Performance Monitoring Tools for Linux

Mr. Gavin provides tools for systems data collection and display and discusses what information is needed and why.
What Do We Do with the Data?

I now had the data, but since columns of figures are boring, I needed a way to look at the data and make sense of it. I had used gnuplot for similar tools on other systems, so it seemed to be a good choice. I started with a script to display CPU utilization, charting the percentages of time spent in idle, user, system and nice states.

The cpu data file has five columns that look like this:

0000 4690259 69915 661038 7937582
0005 4690408 69964 661286 7966975

Column 1: seconds in idle state since last bootedColumn 2: seconds in system state since last bootedColumn 3: seconds in nice state since last bootedColumn 4: seconds in user state since last bootedColumn 5: time-stamp of observation (HHMM)

My reporting scheme was to get the amount of seconds spent in each state since the last observation, add up the different states and express each one as a percentage of the total. I ran into an interesting issue right away—what about a reboot? Booting the system zeroes out the counters and subtracting the old from the new generates negative values, so I had to handle it properly to provide useful information. I decided to watch for a counter value that was lower than the last observation's value and, if found, reset the prior values to zero. To make the chart more informative, a data point was set to 100 for a reboot and -1 for a normal record. The -1 value causes the data point to be outside the chart and thus not displayed.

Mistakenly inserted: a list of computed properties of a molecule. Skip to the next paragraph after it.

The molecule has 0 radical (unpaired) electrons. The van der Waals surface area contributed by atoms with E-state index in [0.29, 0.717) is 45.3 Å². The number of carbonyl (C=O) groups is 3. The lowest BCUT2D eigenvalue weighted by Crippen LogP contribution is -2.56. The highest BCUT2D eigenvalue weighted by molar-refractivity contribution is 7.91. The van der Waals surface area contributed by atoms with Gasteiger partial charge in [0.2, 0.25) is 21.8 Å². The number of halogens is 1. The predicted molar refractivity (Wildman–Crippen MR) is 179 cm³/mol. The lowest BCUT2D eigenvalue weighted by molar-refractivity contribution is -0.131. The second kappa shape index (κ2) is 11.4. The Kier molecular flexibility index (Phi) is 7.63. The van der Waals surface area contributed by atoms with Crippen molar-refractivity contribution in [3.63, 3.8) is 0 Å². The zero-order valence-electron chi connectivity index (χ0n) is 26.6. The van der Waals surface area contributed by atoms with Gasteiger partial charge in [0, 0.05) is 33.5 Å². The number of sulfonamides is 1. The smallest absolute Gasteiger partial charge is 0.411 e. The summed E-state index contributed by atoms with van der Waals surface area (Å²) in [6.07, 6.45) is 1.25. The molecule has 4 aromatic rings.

Sometimes a hard copy is preferred when presentations or reports are needed. The gnuplot authors provide for a variety of output formats, and the script will switch between X11 display and PostScript output depending upon which option switches are set.

Figure 1. Sample Chart

Figure 1 is a sample chart produced by the graphing script shown in Listing 2. A breakdown of the major parts of this script is included in the archive file on SSC's FTP site, Also included are the collection script, graphing scripts, a sample crontab entry for running the collector script and the following charting scripts:

  • cpu: charting cpu information as described above